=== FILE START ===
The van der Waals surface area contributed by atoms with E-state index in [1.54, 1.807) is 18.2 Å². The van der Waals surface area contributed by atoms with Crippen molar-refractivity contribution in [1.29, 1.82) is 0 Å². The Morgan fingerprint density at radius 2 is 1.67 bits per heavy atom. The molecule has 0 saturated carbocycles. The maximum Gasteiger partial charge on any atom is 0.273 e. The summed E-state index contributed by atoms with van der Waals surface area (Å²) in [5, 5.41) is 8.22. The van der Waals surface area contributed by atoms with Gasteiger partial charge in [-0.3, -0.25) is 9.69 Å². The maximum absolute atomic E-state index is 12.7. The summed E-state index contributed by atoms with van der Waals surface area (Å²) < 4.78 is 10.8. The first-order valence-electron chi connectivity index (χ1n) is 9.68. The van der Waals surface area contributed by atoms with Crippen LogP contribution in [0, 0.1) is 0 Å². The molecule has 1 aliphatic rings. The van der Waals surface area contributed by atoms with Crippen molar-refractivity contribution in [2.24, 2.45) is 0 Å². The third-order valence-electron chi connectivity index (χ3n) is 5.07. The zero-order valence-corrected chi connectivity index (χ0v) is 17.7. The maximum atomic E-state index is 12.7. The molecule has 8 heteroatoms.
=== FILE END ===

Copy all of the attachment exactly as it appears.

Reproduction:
The van der Waals surface area contributed by atoms with E-state index in [1.54, 1.807) is 18.2 Å². The van der Waals surface area contributed by atoms with Crippen molar-refractivity contribution in [1.29, 1.82) is 0 Å². The Morgan fingerprint density at radius 2 is 1.67 bits per heavy atom. The molecule has 0 saturated carbocycles. The maximum Gasteiger partial charge on any atom is 0.273 e. The summed E-state index contributed by atoms with van der Waals surface area (Å²) in [5, 5.41) is 8.22. The van der Waals surface area contributed by atoms with Gasteiger partial charge in [-0.3, -0.25) is 9.69 Å². The maximum absolute atomic E-state index is 12.7. The summed E-state index contributed by atoms with van der Waals surface area (Å²) < 4.78 is 10.8. The first-order valence-electron chi connectivity index (χ1n) is 9.68. The van der Waals surface area contributed by atoms with Crippen LogP contribution in [0, 0.1) is 0 Å². The molecule has 1 aliphatic rings. The van der Waals surface area contributed by atoms with Crippen molar-refractivity contribution in [2.24, 2.45) is 0 Å². The third-order valence-electron chi connectivity index (χ3n) is 5.07. The zero-order valence-corrected chi connectivity index (χ0v) is 17.7. The maximum atomic E-state index is 12.7. The molecule has 8 heteroatoms.